Nearly destroyed by fire on two occasions, the historic Crescent Apartments, now known as the Margaret Mitchell House, is listed in the National Register of Historic Places for its associations with Margaret Mitchell (1900-1949), who lived in Apartment #1 with her husband John Marsh from July 1925 until the fall of 1932. During that period, she wrote most of her Pulitzer-Prize-winning novel Gone With the Wind. The book, first published in 1936 and adapted for the cinema in 1938, quickly became a landmark in publishing, literature, and Hollywood film-making, and its birthplace was the Crescent Apartments.
Locally, for Atlanta, the building is significant as a rare reminder of the time when many of the city’s wealthy white citizens built great houses on Peachtree Street north of downtown, making it one of the city's premier residential thoroughfares. Constructed in 1899 for Cornelius J. Sheehan (1867-1944), scion of one of the city's early Catholic families, the building was originally a single-family residence with an address of 806 Peachtree Street. Designed by a previously unrecognized local architect known only by his last name, Dunning, the house is one of only a handful of historic residences that has survived the commercialization and reconstruction of the entire Peachtree corridor from downtown to the city limits at Brookhaven.
In 1906, when Cornelius Sheehan sold his house, the commercialization of Peachtree Street around its intersection with Tenth Street was well underway. As early as the 1890s, the intersection was already a focus of commercial development; by the 1910s, it was expanding to accommodate a variety of businesses that were springing up to serve the growing suburban development that was emerging all across “North Atlanta.” By the 1920s, commercial development had transformed these blocks of Peachtree into one of the city's most important shopping districts outside of downtown. In 1913, the Sheehan property was subdivided and the house moved onto a new foundation on the rear half of the old lot and given a new address: 17 Crescent Avenue. In 1919, the house, which until then had remained a single-family residence, was remodeled and converted into the historic Crescent Apartments.
By the 1980s, the Windsor Apartments, as they were called at that time, were abandoned, and they deteriorated throughout that decade. In 1994, the house was nearly gutted by fire, but Apartment #1 escaped damage, and by then Mary Rose Taylor had begun her ultimately successful campaign to preserve and restore the house. In spite of another disastrous fire just as restoration was nearing completion, the house finally opened to the public as the Margaret Mitchell House Museum in 1997. Ten years later, ownership of the house and surrounding property, which included a large lot on the west side of Crescent Avenue, was conveyed to the Atlanta History Center.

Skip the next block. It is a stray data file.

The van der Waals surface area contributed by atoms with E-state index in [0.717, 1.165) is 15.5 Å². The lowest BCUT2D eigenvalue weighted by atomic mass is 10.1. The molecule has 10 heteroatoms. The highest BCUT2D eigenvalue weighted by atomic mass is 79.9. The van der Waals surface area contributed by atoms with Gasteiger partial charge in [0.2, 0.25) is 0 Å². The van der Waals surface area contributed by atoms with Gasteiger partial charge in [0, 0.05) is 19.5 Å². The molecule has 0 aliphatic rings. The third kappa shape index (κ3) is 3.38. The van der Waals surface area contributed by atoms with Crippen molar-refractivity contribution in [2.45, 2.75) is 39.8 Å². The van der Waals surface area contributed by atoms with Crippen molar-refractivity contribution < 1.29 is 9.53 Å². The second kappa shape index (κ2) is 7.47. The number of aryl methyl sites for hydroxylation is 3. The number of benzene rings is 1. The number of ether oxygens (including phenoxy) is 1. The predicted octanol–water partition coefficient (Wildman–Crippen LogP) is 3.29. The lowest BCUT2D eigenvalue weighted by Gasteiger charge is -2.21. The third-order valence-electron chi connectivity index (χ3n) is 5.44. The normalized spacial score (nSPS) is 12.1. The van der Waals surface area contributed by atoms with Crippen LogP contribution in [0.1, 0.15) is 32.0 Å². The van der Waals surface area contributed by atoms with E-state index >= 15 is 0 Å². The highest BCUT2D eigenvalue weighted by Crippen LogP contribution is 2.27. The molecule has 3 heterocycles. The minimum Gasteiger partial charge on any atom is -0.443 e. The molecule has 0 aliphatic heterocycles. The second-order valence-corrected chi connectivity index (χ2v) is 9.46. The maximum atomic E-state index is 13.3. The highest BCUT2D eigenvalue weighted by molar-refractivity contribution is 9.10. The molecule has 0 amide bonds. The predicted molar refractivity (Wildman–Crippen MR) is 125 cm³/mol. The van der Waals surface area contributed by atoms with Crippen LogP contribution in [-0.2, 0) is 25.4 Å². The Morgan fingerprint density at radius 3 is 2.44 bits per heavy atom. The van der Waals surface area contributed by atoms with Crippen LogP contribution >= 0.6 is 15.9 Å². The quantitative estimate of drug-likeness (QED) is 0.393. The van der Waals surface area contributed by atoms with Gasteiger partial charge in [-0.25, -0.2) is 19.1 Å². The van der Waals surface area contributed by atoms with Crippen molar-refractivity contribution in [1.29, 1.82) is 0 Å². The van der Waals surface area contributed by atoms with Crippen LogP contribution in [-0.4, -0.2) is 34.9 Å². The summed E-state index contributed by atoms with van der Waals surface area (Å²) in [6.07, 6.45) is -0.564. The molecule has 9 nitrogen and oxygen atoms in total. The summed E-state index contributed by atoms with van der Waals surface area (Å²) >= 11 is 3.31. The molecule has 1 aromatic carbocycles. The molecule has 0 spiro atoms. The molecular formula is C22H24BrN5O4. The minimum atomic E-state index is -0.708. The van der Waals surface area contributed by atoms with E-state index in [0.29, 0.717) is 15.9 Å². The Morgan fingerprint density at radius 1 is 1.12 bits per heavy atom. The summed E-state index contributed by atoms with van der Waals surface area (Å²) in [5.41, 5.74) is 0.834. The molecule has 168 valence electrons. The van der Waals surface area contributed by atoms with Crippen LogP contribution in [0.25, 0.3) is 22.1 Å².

Born in 1900 on Jackson Street in the Old Fourth Ward east of downtown Atlanta, Mitchell moved with her family into a new house at 1149 Peachtree Street, just north of Seventeenth Street, in 1912. For the rest of her life, she lived within a few blocks of that house. Though an apartment dweller all her adult life, Mitchell had a strong sense of place, much of it gained from summers with elderly relatives at her great-grandfather Philip Fitzgerald’s old plantation in Clayton County. Her father, Eugene Mitchell, who was a member of the Young Men's Library Association and had been instrumental in the founding of the Carnegie Library, was also a charter member of the Atlanta Historical Society when it was organized in 1927. Margaret herself joined as Mrs. John R. Marsh in 1931, and her interest in local history gave her many of the details that she worked into her novel of the Old South.
This history of the Margaret Mitchell House is the result of several years of research and documentation of the site that began in 1989 and preparation of a successful nomination of the building as a city landmark. When restoration got underway in 1994, I expanded that initial research into a somewhat more thorough history of the house and the surrounding neighborhood. This was followed by physical investigation and historical documentation to support restoration of Apartment #1, which was virtually the only part of the building that was not destroyed in the two fires. The final phase was additional research and development of a plan to recreate the apartment's historic interiors, which was completed for the museum's opening in 1997. The present history is a revision of that earlier work and incorporates new information and insights.
Tommy H. Jones